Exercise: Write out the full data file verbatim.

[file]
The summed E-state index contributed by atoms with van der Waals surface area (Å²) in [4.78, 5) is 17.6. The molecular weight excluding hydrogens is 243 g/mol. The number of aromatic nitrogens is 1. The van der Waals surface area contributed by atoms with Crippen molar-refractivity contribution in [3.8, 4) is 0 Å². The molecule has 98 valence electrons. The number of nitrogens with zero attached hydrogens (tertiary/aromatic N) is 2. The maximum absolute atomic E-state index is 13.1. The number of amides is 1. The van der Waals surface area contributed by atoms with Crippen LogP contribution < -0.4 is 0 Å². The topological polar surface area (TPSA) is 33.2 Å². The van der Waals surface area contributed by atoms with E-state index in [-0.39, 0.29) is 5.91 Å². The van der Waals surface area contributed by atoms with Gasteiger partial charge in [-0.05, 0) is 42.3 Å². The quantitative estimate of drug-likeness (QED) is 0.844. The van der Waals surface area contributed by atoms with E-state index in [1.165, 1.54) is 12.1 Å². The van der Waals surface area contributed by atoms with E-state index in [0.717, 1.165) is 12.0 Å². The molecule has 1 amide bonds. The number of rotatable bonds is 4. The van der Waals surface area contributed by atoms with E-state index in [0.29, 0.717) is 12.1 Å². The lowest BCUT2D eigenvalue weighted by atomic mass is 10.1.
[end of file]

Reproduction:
The summed E-state index contributed by atoms with van der Waals surface area (Å²) in [4.78, 5) is 17.6. The molecular weight excluding hydrogens is 243 g/mol. The number of aromatic nitrogens is 1. The van der Waals surface area contributed by atoms with Crippen molar-refractivity contribution in [3.8, 4) is 0 Å². The molecule has 98 valence electrons. The number of nitrogens with zero attached hydrogens (tertiary/aromatic N) is 2. The maximum absolute atomic E-state index is 13.1. The number of amides is 1. The van der Waals surface area contributed by atoms with Crippen LogP contribution < -0.4 is 0 Å². The topological polar surface area (TPSA) is 33.2 Å². The van der Waals surface area contributed by atoms with E-state index in [-0.39, 0.29) is 5.91 Å². The van der Waals surface area contributed by atoms with Gasteiger partial charge in [-0.05, 0) is 42.3 Å². The quantitative estimate of drug-likeness (QED) is 0.844. The van der Waals surface area contributed by atoms with E-state index in [1.165, 1.54) is 12.1 Å². The van der Waals surface area contributed by atoms with E-state index in [0.717, 1.165) is 12.0 Å². The molecule has 1 amide bonds. The number of rotatable bonds is 4. The van der Waals surface area contributed by atoms with E-state index in [0.29, 0.717) is 12.1 Å². The lowest BCUT2D eigenvalue weighted by atomic mass is 10.1.